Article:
Aside from the ministry’s reverence for Jews, the other factor making it  welcome in settlements is simple economics.

Settler wineries are flourishing. Eshkol Hazahav, one of Israel’s most  prestigious wine-tasting competitions, awarded West Bank settlement wineries a  record seven of its 50 prizes in 2010. But settler wineries tend to be smaller  than those on the other side of the Green Line that divides the occupied West  Bank from Israel’s pre-1967 boundary. The settlers complain that margins can be  tight — especially as many of them, for ideological reasons, refuse to employ  Palestinians, who will generally work for less money than Jews.

HaYovel’s volunteers work for long stints, sometimes up to three months,  providing hundreds of hours of free labor at the busy seasons of the  grape-growing year. They choose vineyards, and only vineyards, to deploy their  help because farming them is particularly labor-intensive, and because they are  mentioned specifically in biblical prophecy. In the latest trip, which ended on  March 20, 35 volunteers pruned a total of 100 acres of vines at Psagot, Shiloh  and elsewhere. “It takes a lot of expenses off farmers, who are struggling in  this area,” said Nir Lavi, owner of the Har Bracha Winery.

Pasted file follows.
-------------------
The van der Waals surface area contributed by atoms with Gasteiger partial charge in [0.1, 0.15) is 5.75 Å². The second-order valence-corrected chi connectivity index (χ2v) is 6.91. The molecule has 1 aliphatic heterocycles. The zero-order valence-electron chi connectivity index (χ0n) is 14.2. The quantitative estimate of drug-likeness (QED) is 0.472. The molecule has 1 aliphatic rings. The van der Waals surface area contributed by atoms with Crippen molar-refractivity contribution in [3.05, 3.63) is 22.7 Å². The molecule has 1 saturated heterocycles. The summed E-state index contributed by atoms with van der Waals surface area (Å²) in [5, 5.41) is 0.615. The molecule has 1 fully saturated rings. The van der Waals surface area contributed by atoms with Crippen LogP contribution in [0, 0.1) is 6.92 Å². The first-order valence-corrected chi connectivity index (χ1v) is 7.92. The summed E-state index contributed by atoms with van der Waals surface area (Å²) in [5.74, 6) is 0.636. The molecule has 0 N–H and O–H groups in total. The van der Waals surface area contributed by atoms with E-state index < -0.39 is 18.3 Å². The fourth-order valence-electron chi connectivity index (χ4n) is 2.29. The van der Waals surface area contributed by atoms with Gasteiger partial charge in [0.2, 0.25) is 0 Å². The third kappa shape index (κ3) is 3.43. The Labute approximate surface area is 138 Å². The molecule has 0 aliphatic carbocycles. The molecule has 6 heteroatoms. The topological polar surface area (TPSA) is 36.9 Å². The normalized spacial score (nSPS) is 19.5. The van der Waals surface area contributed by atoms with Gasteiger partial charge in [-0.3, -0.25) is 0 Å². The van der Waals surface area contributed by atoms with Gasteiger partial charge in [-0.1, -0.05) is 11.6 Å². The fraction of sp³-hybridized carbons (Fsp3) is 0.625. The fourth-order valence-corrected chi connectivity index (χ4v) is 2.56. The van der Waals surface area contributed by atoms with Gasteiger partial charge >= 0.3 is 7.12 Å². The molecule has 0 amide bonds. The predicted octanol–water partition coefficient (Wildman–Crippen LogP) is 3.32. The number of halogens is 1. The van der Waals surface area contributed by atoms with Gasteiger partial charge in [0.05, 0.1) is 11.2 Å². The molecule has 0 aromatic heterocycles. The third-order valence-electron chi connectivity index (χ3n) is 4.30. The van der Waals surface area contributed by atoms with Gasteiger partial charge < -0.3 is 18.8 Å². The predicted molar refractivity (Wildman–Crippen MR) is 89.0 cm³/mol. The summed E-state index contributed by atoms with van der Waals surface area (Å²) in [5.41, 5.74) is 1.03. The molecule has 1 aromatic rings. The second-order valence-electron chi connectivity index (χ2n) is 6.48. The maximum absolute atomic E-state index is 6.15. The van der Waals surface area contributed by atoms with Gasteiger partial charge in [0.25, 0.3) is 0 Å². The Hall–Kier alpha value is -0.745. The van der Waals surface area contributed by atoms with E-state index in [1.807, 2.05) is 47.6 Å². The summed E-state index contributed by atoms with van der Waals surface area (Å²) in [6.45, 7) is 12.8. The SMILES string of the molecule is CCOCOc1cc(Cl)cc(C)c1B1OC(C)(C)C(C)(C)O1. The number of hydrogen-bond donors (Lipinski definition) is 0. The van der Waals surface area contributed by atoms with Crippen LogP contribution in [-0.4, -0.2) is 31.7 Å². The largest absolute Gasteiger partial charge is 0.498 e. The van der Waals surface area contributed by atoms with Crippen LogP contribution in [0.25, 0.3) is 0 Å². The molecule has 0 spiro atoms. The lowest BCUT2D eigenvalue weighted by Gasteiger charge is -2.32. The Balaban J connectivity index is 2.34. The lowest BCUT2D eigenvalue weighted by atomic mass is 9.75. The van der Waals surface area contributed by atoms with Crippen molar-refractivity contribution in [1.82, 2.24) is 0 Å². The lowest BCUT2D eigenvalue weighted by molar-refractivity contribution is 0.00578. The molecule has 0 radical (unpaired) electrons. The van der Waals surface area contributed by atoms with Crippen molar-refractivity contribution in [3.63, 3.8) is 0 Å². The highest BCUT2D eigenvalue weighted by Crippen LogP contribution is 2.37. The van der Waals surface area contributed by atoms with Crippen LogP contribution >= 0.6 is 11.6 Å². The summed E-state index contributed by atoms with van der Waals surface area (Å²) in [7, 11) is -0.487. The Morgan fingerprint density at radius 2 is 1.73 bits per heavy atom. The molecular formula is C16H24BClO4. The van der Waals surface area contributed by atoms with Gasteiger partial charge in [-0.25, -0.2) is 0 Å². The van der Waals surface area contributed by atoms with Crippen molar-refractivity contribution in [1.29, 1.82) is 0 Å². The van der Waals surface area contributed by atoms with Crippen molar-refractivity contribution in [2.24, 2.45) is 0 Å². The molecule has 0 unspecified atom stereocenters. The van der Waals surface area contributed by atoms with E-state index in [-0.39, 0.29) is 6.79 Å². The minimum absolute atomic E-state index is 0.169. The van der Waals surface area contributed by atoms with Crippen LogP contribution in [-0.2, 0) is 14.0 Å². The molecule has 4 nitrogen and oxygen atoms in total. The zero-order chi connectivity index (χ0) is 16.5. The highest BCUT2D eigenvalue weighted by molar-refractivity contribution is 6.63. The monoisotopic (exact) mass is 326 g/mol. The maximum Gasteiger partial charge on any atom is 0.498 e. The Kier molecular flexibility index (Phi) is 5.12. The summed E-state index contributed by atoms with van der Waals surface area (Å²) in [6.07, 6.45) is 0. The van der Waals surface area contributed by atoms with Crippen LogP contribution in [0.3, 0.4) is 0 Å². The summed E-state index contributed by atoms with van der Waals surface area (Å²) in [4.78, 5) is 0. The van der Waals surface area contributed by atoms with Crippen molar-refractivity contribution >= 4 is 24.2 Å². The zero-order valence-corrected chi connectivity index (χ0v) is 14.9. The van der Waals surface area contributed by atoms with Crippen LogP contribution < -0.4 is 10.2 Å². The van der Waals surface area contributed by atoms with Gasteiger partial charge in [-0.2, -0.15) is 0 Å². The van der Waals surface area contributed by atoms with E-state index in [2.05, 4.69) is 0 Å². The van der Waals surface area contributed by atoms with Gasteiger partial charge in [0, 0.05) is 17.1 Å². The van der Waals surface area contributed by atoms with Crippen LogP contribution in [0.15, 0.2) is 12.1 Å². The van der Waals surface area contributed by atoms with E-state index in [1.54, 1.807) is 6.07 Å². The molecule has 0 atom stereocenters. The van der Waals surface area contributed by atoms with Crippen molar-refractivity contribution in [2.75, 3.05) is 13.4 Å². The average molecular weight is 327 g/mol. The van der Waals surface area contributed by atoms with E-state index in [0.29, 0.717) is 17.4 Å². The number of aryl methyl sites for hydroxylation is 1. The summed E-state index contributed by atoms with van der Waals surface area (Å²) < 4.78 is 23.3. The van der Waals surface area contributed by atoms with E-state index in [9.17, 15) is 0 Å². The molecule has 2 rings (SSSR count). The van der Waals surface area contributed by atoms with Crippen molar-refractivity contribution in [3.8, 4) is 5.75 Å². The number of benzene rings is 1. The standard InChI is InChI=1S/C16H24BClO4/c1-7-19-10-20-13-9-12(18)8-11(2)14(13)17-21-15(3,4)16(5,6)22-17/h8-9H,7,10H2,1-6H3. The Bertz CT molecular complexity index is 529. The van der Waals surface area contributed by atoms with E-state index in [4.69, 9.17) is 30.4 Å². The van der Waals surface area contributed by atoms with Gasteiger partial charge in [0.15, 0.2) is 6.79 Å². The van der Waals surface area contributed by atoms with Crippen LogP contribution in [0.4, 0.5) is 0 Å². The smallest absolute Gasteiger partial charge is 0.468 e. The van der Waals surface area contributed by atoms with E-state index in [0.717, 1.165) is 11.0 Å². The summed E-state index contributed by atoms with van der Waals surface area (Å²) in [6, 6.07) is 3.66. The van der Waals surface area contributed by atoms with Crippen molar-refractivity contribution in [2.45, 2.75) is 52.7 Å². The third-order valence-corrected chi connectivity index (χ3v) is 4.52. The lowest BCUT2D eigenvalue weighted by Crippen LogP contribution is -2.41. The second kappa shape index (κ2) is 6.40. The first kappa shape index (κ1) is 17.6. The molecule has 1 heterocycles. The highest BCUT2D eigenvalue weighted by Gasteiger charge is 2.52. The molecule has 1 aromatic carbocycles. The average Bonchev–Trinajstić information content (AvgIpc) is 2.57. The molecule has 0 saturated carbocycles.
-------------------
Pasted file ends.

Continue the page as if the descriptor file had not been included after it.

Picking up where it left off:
The HaYovel faithful are well aware of strong anti-settlement lobbies among  both Jews and Christians. During their latest volunteer stint, Peter Beinart, a  prominent liberal pro-Israel writer, published a controversial New York Times  op-ed piece calling on supporters of Israel to boycott settlement products (and  proactively patronize other products from Israel) in order to increase pressure  for a two-state solution that he sees as crucial for ensuring Israel’s future as  a democratic state with a Jewish majority.

Meanwhile, just a short distance from the vineyards that HaYovel members were  tending, a conference in Bethlehem called Christ at the Checkpoint convened 300  Christian leaders, academics and activists to discuss how, in their view,  Israel’s occupation of the West Bank violates Christian values.